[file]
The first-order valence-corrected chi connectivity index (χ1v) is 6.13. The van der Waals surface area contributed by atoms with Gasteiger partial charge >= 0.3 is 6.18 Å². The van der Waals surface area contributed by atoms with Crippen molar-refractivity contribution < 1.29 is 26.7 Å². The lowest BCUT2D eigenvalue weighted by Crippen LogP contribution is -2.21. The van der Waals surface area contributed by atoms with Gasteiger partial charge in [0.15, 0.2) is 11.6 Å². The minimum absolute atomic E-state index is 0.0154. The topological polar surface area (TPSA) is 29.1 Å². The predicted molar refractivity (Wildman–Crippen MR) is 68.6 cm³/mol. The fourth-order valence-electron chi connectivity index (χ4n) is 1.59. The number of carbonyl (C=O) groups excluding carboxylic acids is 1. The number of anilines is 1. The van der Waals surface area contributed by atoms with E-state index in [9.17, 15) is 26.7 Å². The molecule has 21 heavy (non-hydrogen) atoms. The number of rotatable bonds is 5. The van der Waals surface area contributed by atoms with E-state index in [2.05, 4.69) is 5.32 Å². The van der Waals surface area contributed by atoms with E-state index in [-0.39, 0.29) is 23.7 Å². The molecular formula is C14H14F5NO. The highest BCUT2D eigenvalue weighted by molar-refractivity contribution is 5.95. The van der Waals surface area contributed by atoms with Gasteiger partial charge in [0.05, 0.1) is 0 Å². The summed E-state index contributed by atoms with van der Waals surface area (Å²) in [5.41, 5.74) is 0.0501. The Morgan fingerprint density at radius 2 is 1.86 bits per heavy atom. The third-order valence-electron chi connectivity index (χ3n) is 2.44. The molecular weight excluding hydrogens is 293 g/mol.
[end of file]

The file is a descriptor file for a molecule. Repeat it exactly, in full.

The first-order valence-corrected chi connectivity index (χ1v) is 6.13. The van der Waals surface area contributed by atoms with Gasteiger partial charge >= 0.3 is 6.18 Å². The van der Waals surface area contributed by atoms with Crippen molar-refractivity contribution < 1.29 is 26.7 Å². The lowest BCUT2D eigenvalue weighted by Crippen LogP contribution is -2.21. The van der Waals surface area contributed by atoms with Gasteiger partial charge in [0.15, 0.2) is 11.6 Å². The minimum absolute atomic E-state index is 0.0154. The topological polar surface area (TPSA) is 29.1 Å². The predicted molar refractivity (Wildman–Crippen MR) is 68.6 cm³/mol. The fourth-order valence-electron chi connectivity index (χ4n) is 1.59. The number of carbonyl (C=O) groups excluding carboxylic acids is 1. The number of anilines is 1. The van der Waals surface area contributed by atoms with E-state index in [9.17, 15) is 26.7 Å². The molecule has 21 heavy (non-hydrogen) atoms. The number of rotatable bonds is 5. The van der Waals surface area contributed by atoms with E-state index in [2.05, 4.69) is 5.32 Å². The van der Waals surface area contributed by atoms with E-state index in [-0.39, 0.29) is 23.7 Å². The molecular formula is C14H14F5NO. The highest BCUT2D eigenvalue weighted by molar-refractivity contribution is 5.95. The van der Waals surface area contributed by atoms with Gasteiger partial charge in [0.05, 0.1) is 0 Å². The summed E-state index contributed by atoms with van der Waals surface area (Å²) in [5.41, 5.74) is 0.0501. The Morgan fingerprint density at radius 2 is 1.86 bits per heavy atom. The third-order valence-electron chi connectivity index (χ3n) is 2.44. The molecular weight excluding hydrogens is 293 g/mol.